Following the directive, Thursday, by President Muhammadu Buhari, Thursday, to the Central Bank of Nigeria (CBN) ‘not to issue a kobo’ of the country’s reserves for the importation of food items and fertilizer, experts have warned of an increase in the rate of inflation in the country.
It would be recalled that at a meeting of the National Food Security Council at the State House, Abuja, President Buhari, in a statement by his Senior Special Assistant on Media and Publicity, Garba Shehu, restated his earlier verbal directive to the apex bank, saying he will pass it down in writing that ‘nobody importing food should be given money.’
”From only three operating in the country, we have 33 fertilizer blending plants now working. We will not pay a kobo of our foreign reserves to import fertilizer. We will empower local producers.”
Furthermore, Buhari also directed that blenders of fertilizer should convey products directly to State governments so as to skip the cartel of transporters undermining the efforts to successfully deliver the products to users at reasonable costs.
The President advised private businesses bent on food importation to source their foreign exchange independently, saying ”use your money to compete with our farmers”, instead of using foreign reserves to bring in compromised food items to divest the efforts of our farmers.
”We have a lot of able-bodied young people willing to work and agriculture is the answer. We have a lot to do to support our farmers,” the President said.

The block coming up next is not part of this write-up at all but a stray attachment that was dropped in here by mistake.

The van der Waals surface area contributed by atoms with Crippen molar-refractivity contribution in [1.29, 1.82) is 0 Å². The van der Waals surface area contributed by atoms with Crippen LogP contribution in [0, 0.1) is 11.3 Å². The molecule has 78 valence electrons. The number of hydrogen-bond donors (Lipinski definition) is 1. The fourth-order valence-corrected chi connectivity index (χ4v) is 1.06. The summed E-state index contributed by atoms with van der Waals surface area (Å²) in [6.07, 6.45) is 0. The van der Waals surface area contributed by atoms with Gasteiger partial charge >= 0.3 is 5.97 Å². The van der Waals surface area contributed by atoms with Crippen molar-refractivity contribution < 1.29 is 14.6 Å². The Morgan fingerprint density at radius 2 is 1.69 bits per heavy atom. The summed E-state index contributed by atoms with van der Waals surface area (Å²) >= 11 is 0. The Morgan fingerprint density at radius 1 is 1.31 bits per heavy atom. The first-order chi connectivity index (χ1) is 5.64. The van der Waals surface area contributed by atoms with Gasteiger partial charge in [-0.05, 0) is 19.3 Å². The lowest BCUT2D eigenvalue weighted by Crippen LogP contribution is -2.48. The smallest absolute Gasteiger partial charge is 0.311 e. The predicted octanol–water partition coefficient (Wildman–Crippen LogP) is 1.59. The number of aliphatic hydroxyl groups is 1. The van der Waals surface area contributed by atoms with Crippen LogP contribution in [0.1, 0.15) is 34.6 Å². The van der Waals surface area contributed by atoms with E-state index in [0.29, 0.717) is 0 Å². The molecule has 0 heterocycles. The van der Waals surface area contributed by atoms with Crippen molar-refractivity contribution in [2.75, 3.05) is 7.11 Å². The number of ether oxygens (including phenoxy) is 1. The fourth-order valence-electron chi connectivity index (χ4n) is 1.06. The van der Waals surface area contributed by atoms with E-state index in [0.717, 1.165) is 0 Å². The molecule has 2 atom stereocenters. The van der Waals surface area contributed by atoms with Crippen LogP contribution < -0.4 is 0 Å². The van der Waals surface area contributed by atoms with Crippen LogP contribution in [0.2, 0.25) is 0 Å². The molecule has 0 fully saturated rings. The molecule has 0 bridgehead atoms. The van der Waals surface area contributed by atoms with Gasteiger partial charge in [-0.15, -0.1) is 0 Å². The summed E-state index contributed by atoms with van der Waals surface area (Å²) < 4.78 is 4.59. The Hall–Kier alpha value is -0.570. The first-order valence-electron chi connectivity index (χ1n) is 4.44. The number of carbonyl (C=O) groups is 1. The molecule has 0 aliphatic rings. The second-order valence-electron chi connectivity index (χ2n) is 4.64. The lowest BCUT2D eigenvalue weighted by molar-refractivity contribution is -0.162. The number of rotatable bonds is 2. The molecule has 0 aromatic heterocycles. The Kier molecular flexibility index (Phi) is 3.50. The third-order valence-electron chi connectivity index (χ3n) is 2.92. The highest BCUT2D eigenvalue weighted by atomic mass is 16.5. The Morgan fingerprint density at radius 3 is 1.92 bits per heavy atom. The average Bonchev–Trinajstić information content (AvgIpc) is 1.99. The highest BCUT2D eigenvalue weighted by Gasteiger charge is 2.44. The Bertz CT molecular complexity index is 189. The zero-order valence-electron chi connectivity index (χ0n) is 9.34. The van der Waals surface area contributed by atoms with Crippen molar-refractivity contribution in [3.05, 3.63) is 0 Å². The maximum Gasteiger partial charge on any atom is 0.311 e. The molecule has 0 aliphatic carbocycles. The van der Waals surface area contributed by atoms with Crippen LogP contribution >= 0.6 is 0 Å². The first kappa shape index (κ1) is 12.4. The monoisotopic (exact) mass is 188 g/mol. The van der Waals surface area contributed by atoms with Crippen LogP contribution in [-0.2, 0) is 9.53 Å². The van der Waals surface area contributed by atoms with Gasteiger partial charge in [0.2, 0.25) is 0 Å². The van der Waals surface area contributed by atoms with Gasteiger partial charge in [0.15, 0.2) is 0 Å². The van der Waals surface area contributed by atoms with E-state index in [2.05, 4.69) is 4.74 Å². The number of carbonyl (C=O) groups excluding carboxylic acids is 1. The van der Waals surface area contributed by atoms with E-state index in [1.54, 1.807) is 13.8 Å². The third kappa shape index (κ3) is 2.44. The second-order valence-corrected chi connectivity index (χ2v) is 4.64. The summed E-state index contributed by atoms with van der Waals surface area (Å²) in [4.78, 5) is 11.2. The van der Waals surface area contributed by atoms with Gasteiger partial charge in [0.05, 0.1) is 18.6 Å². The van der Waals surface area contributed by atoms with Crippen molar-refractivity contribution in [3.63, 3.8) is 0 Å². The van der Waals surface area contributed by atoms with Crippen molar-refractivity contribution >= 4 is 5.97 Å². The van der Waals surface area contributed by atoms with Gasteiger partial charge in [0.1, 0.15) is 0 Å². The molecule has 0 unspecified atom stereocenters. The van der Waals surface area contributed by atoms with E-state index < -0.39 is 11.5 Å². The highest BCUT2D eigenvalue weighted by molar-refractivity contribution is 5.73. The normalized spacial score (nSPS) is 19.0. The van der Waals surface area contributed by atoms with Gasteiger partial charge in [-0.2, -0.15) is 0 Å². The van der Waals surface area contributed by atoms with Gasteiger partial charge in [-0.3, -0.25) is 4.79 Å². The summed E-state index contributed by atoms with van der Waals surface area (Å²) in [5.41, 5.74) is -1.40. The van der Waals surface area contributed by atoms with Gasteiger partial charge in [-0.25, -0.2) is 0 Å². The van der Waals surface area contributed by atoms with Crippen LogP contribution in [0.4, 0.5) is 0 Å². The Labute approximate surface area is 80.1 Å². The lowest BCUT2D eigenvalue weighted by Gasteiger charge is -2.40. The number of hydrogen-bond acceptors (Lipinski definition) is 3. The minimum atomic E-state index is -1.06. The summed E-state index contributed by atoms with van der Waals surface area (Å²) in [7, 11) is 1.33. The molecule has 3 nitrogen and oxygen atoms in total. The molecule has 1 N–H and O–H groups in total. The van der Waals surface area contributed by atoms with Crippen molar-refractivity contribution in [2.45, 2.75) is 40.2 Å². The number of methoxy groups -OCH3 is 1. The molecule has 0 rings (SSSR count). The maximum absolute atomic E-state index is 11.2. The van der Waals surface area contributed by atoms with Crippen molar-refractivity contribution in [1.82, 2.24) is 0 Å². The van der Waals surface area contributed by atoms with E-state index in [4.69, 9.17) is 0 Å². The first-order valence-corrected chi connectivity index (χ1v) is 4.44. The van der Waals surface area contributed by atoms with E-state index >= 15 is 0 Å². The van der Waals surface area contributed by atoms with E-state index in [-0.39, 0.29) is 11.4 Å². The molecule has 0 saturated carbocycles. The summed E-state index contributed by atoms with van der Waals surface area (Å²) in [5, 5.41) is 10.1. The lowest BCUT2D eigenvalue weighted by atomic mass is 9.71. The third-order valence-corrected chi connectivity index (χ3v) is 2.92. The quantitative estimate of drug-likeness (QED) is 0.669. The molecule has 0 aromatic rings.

The meeting, chaired by the President with other key members of the Council in attendance, was briefed on the food security situation prevailing in the country.
Notably, Vice Chairman of the council and Governor of Kebbi State, Atiku Bagudu, Chief of Staff to the President, Prof. Ibrahim Gambari and a Governor from each of the six geo-political zones – Jigawa, Plateau, Taraba, Ebonyi, Lagos and Kebbi, made presentations.
The Minister of Finance, Budget and National Planning, Dr Zainab Ahmed, outlined measures introduced by the administration to tackle the unprecedented challenges from the COVID-19 pandemic on the nation as contained in the Nigerian Economic Sustainability Plan (NESP).
Among others, the Minister highlighted that the government will facilitate the cultivation of 20,000 to 100,000 hectares of new farmland in every State and support off-take of agro-processing to create millions of direct and indirect job opportunities.
She also listed the creation of 774,000 direct jobs for a minimum of 1,000 young Nigerians in each local government, the construction of 300,000 homes every year to give a boost to jobs through the construction industry, as well as the connection of 25 million new users of electricity with the installation of Solar Home System (SHS) targeting 5 million households.
Dr Ahmed also briefed on the joint investment with the World Bank to provide intervention fund to States to improve health infrastructure.
She said to ease existing financial hardships among the people, the government is also coming up with low-interest loans for mechanics, tailors, artisans, petty traders and other informal business operators.